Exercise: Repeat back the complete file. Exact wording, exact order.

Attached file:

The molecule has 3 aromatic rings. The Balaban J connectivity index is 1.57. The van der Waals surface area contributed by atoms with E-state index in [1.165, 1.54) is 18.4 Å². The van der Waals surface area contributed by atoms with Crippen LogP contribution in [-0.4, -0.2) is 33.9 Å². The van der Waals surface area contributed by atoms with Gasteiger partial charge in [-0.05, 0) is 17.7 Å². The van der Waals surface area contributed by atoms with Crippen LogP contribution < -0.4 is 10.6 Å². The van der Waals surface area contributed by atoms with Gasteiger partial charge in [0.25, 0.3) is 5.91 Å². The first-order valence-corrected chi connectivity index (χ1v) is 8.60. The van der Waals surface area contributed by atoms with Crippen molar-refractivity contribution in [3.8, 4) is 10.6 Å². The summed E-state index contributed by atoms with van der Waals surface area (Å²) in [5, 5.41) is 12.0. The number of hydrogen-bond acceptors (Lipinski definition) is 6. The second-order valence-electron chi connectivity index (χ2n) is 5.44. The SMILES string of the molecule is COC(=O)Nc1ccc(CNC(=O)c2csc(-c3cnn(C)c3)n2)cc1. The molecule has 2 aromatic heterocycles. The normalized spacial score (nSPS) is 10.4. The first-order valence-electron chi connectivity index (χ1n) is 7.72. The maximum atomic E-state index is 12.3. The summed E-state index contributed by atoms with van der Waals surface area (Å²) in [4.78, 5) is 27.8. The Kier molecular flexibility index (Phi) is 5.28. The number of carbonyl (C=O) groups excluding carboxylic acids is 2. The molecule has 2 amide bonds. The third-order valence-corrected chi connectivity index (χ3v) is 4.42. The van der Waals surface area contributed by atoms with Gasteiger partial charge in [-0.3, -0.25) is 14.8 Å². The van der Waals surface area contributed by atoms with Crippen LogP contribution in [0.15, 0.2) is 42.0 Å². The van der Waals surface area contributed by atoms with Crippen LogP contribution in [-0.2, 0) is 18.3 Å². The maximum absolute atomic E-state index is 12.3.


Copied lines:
The molecule has 3 aromatic rings. The Balaban J connectivity index is 1.57. The van der Waals surface area contributed by atoms with E-state index in [1.165, 1.54) is 18.4 Å². The van der Waals surface area contributed by atoms with Crippen LogP contribution in [-0.4, -0.2) is 33.9 Å². The van der Waals surface area contributed by atoms with Gasteiger partial charge in [-0.05, 0) is 17.7 Å². The van der Waals surface area contributed by atoms with Crippen LogP contribution < -0.4 is 10.6 Å². The van der Waals surface area contributed by atoms with Gasteiger partial charge in [0.25, 0.3) is 5.91 Å². The first-order valence-corrected chi connectivity index (χ1v) is 8.60. The van der Waals surface area contributed by atoms with Crippen molar-refractivity contribution in [3.8, 4) is 10.6 Å². The summed E-state index contributed by atoms with van der Waals surface area (Å²) in [5, 5.41) is 12.0. The number of hydrogen-bond acceptors (Lipinski definition) is 6. The second-order valence-electron chi connectivity index (χ2n) is 5.44. The SMILES string of the molecule is COC(=O)Nc1ccc(CNC(=O)c2csc(-c3cnn(C)c3)n2)cc1. The molecule has 2 aromatic heterocycles. The normalized spacial score (nSPS) is 10.4. The first-order valence-electron chi connectivity index (χ1n) is 7.72. The maximum atomic E-state index is 12.3. The summed E-state index contributed by atoms with van der Waals surface area (Å²) in [4.78, 5) is 27.8. The Kier molecular flexibility index (Phi) is 5.28. The number of carbonyl (C=O) groups excluding carboxylic acids is 2. The molecule has 2 amide bonds. The third-order valence-corrected chi connectivity index (χ3v) is 4.42. The van der Waals surface area contributed by atoms with Gasteiger partial charge in [-0.3, -0.25) is 14.8 Å². The van der Waals surface area contributed by atoms with Crippen LogP contribution in [0.15, 0.2) is 42.0 Å². The van der Waals surface area contributed by atoms with Crippen LogP contribution in [-0.2, 0) is 18.3 Å². The maximum absolute atomic E-state index is 12.3.